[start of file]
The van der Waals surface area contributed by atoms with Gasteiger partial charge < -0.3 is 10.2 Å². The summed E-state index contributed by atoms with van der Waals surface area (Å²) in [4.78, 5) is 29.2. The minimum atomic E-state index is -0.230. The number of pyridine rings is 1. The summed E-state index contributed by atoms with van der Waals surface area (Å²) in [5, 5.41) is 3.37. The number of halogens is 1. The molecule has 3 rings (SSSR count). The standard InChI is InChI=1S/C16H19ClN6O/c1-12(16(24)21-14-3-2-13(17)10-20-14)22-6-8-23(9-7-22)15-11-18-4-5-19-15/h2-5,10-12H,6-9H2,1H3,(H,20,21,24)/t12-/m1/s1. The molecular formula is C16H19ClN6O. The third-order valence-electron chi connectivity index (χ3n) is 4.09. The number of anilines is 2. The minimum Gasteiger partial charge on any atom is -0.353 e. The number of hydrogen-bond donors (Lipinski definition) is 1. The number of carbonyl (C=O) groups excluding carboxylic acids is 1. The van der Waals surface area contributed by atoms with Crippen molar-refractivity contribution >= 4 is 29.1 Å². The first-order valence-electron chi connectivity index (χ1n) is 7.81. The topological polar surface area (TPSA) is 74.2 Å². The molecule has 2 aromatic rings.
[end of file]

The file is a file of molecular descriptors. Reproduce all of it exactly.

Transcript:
The van der Waals surface area contributed by atoms with Gasteiger partial charge < -0.3 is 10.2 Å². The summed E-state index contributed by atoms with van der Waals surface area (Å²) in [4.78, 5) is 29.2. The minimum atomic E-state index is -0.230. The number of pyridine rings is 1. The summed E-state index contributed by atoms with van der Waals surface area (Å²) in [5, 5.41) is 3.37. The number of halogens is 1. The molecule has 3 rings (SSSR count). The standard InChI is InChI=1S/C16H19ClN6O/c1-12(16(24)21-14-3-2-13(17)10-20-14)22-6-8-23(9-7-22)15-11-18-4-5-19-15/h2-5,10-12H,6-9H2,1H3,(H,20,21,24)/t12-/m1/s1. The molecular formula is C16H19ClN6O. The third-order valence-electron chi connectivity index (χ3n) is 4.09. The number of anilines is 2. The minimum Gasteiger partial charge on any atom is -0.353 e. The number of hydrogen-bond donors (Lipinski definition) is 1. The number of carbonyl (C=O) groups excluding carboxylic acids is 1. The van der Waals surface area contributed by atoms with Crippen molar-refractivity contribution >= 4 is 29.1 Å². The first-order valence-electron chi connectivity index (χ1n) is 7.81. The topological polar surface area (TPSA) is 74.2 Å². The molecule has 2 aromatic rings.